Professional Golf Tour Players
Bubba Watson, known for incredible shot-making, mammoth drives, a hot pink shafted driver and an electric personality, Bubba Watson is a true all American superstar. Bubba grew up the small town of Bagdad Florida where he began the game of golf at age 6. He was given a cut down 9-iron from his father and learned to play the game by hitting wiffle-balls around the house. More interestingly, the only golf lesson Bubba received was from his father at a very young age and he has not had a lesson since. He is truly a self-taught golfer.
David Duval is a man who recently made his 400th PGA Tour appearance utilizes only 41 percent of his career here -- just Nicklaus (18 percent) and 19th-ranked Raymond Floyd (39 percent) have smaller slivers among players in the modern 100's top 20. However, Duval's stretch featured 13 titles headed by the '01 Open Championship, and he cracked the top 10 a dozen times in consecutive seasons ('98-99).
Ernie Els never captured the high point total for a season but was second twice (2000 and '04) and five other times in a year's top five. He produced the highest first-year point total (14.102) of any player whose career began after 1980. He did that, in large part, in '94 by taking second in the Buick Classic and winning a U.S. Open playoff at Oakmont CC in consecutive weeks.
Greg Norman posted the highest point total six times between '86 and '95 en route to a then-record 331 weeks as No. 1 in the Official World Golf Ranking. Seven of his seasons are among the 50 best, two more make the top 100. He takes advantage of the 50 percent bonus the modern 100 performance formula gives for majors: recorded 26 top 10s in majors during his eligible seasons, including eight times as a runner-up, and cracked the top 25 at a 65-percent pace.
Jack Nicklaus although eligible for only 18 percent of his career starts include five titles -- three of them majors capped by the 1986 Masters -- plus 14 seconds. Despite compiling what some observers would consider his weakest seasons, he has four of the 100 best under the modern 100 formula. He also logged the third-highest stroke differential to field average in all rounds and ranks second in final-round differential (1.862).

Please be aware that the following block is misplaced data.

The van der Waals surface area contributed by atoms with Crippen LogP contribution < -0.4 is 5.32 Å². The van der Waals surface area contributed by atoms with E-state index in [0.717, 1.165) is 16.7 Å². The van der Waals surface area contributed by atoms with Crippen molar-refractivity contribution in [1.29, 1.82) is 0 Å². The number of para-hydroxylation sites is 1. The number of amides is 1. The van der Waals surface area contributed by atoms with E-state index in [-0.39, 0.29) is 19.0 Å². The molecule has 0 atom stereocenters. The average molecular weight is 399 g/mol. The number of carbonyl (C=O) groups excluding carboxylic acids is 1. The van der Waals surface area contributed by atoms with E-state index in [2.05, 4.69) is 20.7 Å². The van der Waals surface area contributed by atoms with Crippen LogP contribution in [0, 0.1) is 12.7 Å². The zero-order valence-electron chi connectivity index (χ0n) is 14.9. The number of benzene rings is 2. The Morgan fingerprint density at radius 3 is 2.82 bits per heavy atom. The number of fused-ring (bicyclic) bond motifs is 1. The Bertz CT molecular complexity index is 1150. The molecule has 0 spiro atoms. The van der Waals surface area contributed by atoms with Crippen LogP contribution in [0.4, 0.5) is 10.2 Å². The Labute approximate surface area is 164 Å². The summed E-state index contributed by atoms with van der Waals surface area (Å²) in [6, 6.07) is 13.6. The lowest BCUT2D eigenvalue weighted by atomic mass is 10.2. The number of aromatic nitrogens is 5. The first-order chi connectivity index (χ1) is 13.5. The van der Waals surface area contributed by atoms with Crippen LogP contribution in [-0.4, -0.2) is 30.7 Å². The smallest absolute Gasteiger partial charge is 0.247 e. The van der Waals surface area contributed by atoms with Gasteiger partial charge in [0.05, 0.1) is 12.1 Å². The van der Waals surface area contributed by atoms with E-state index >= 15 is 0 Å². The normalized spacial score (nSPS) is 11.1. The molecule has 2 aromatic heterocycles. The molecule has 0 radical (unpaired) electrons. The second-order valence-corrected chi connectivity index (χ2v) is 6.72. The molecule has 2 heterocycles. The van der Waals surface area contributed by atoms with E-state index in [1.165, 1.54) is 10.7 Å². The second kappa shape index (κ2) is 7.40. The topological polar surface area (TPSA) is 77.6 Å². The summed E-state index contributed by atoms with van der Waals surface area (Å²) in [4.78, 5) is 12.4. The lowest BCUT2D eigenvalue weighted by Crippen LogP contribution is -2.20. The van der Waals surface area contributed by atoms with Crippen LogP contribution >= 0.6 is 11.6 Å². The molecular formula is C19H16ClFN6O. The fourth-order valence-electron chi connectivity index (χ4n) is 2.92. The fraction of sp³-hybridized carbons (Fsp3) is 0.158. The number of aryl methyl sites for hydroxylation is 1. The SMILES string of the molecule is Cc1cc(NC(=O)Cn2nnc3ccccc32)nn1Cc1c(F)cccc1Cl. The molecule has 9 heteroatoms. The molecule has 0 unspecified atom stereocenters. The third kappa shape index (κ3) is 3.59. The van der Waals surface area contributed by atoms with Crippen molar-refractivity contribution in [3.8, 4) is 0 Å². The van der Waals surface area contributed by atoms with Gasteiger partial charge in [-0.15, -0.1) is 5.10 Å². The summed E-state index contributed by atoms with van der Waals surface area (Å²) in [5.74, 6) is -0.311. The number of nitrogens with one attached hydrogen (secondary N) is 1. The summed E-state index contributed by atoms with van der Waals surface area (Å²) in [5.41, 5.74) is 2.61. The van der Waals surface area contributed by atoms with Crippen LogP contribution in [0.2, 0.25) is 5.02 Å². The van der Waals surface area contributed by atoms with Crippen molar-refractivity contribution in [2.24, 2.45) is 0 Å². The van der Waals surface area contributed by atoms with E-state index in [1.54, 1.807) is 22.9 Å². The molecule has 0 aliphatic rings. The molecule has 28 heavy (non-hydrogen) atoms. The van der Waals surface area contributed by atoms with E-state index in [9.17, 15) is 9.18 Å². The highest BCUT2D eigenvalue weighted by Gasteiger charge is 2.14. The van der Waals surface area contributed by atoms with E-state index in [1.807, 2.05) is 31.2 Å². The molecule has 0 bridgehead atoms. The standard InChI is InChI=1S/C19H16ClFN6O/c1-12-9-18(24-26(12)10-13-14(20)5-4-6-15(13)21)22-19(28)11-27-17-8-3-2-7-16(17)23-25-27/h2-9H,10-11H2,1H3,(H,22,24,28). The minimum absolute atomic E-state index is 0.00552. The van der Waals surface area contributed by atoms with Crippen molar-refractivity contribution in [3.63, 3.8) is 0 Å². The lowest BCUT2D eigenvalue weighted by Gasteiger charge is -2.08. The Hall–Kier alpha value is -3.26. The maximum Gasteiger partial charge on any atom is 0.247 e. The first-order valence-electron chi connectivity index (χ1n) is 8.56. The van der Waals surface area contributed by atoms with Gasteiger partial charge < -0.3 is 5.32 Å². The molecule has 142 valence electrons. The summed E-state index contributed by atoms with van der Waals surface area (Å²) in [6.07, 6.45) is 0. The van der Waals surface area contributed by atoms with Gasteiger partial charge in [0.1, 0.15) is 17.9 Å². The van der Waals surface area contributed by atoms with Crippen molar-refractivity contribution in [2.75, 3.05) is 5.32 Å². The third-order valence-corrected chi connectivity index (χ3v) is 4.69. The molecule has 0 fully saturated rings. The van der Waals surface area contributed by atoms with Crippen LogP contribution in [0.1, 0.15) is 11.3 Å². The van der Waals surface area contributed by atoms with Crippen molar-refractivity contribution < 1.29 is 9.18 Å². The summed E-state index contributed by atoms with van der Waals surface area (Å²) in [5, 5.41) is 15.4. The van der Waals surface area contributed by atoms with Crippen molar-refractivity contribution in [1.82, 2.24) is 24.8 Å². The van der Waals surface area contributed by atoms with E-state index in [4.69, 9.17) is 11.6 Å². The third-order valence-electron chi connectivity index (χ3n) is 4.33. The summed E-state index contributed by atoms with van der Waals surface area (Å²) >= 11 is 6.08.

Nick Faldo has six of his nine triumphs that were in majors, including leading the modern 100 points list in 1990 when he doubled up the Masters and Open Championship. That's worth a spot much higher in the overall ranking, but 49.6 percent of his 180 eligible starts were outside the top 25 or on the wrong side of the cut, a fate that befell him on a more frequent basis outside the game's four biggest events.
Phil Mickelson owns seven of the top 100 seasons. He has the second-largest win total (42) among modern 100 entrants and finishing in the top 10 in 37 percent of tournaments mitigate the 42 percent of his starts that fall outside the top 25 (131 times) or miss the cut (64). He produced victories in all but two of his 21 seasons. He takes advantage of Scott Verplank Rule, which stipulates an official victory by an amateur (1991 Northern Telecom Open) is applied to the player's first eligible year as a pro.
Rory McIlroy is one of only two players who started their eligibility in 1981 or later had better averages after their fifth seasons: No. 17 Retief Goosen (10.550) and No. 6 Els (9.871). The only player in the top 25 with a final-round stroke differential (1.363) that is higher than his differential for all rounds. He has bettered the field average by five or more shots in six of his 53 final rounds, including three of his six wins ('10 Quail Hollow by 10.714; '12 PGA by 5.653; '12 BMW Championship by 5.086).
Woods has the best season in 12 of his 16 eligible years (2008 and '11 were eliminated from consideration as injury seasons) and eight of the best nine seasons overall and 14 of the top 50. Plus he's averaged an otherworldly 2.603 shots better than the field average in 1,050 stroke-play rounds, including 2.547 better in his 250 final rounds. Tiger Woods official site, offering news, biographical information and statistics.
Tom Watson won three straight five-win seasons in '77-79 as part of his first 18 titles are not included in this ranking's definition of the modern era. But his continued dominance in 1980-84, when he won another 18 times, made him the top point-earner each season. The worst of those years ranks 42nd overall in the modern 100 formula. He won the Nabisco Championship in '87, the inaugural of what is now called the Tour Championship, then went nine and 11 years before his final two titles.
Vijay Singh is known for durability and an unflagging practice routine, his 34 triumphs are spread across 13 of his 16 eligible seasons. That best season outpaced that season's 50 other eligible players and broke Woods' streak of seven years earning the highest score. Singh placed in the top 10 in two or more majors in a season eight times between '95 and '06. That included all four in '05, when he tied for fifth in the Masters and Open Championship.